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Sake is the traditional rice wine of Japan. It comes in several different varieties, and was first made at least 2,000 years ago. Since then, sake has played an important role in Japanese culture and history. From its origins as the "drink of the Gods" to its current status as one of the most popular drinks in the country, the history of sake is steeped in tradition, innovation, and custom. 

Sake was first brewed in Japan after the practice of wet rice cultivation was introduced in that country around 300 B.C. Though the origins of sake can be traced in China as far back as 4,000 B.C., it was the Japanese who began mass production of this simple but delicious rice concoction. The basic process of making sake involves "polishing" or milling the rice kernels, which were then cooked in good, clean water and made into a mash. The earliest "polishing" was done by a whole village: each person would chew rice and nuts and then spit the mixture into a communal tub the sake produced was called "kuchikami no sake," which is Japanese for "chewing the mouth sake." The chewing process introduced the enzymes necessary for fermentation. Although it was part of a Shinto religious ceremony, this practice was discontinued when it was learned that Koji (a mold enzyme) and yeast could be added to the rice to start the fermentation process. 

At first, sake was produced for private consumption by individual families or villages. While this practice continued, sake rice also became a large scale agricultural product. The largest production area was centered around Nada, near the present-day city of Kobe. Although more sake was being made, it was mostly consumed by the upper classes. Sake was used for many different purposes in the Shinto religion, including as an offering to the Gods and to purify the temple. The bride and groom each consume sake in a Shinto wedding ceremony in a process known as Sansankudo. There were many other uses for sake in Shinto, most of which are still in practice today.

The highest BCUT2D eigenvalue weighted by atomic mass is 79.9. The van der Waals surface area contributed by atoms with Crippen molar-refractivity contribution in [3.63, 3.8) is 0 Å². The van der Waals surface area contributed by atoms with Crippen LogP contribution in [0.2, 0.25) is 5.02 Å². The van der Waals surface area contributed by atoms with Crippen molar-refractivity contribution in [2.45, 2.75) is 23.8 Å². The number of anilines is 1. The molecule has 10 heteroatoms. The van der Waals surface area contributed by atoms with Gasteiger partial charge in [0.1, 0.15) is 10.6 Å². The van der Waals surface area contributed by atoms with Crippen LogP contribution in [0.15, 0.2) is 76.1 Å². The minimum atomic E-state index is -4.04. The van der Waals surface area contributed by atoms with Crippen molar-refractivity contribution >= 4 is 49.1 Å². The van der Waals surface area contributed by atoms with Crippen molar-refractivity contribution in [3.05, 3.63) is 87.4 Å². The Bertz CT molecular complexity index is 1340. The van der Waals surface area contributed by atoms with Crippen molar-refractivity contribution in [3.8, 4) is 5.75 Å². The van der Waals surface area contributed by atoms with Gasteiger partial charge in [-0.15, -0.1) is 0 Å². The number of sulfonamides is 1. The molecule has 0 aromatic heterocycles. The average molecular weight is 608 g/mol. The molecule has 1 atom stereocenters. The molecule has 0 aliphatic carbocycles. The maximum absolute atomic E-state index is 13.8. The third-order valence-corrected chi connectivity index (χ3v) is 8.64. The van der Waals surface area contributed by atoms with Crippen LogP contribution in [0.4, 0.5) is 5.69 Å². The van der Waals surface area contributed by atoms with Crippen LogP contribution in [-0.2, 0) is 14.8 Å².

It was in the 1300s that mass production of sake allowed it to become Japan's most important drink. In the years that followed the production process was improved, and sake breweries popped up throughout the nation. All of the early variations of sake were cloudy until a seventeenth century brewery worker thought to use ashes to settle the cloudy particles in the sake. The story has become somewhat of a legend, because the employee was apparently disgruntled, and was trying to destroy the batch; instead, his actions refined the sake and earned him a place in history. Japan's Industrial Revolution in the nineteenth century introduced automation and machinery into the brewing process, making this popular drink even more available. 

In the twentieth century, a press replaced the traditional canvas bags for squeezing the liquid out of the rice mash, yeast, and koji mixture, although some sake is still brewed the old-fashioned way. Shortages of rice in World War Two also caused changes in the brewing process: glucose and pure alcohol were added to the rice mash in order to increase the production yield and brewing time. Although borne of necessity, this process has been continued to this day, but sake made with just water, koji, yeast, and rice is still available. 

Though the brewing process and availability of sake has changed over the years, sake's important role in Japanese culture has not. From its earliest beginnings sake has been a drink of reverence, family, and friendship, consumed to mark important occasions. Because it is meant to be enjoyed with friends and family, tradition holds that a person must never pour their own sake; instead another person pours for you, and you do the same for them. For thousands of years sake has been a major part of Japanese life, and its popularity is now increasing on the international stage.


 

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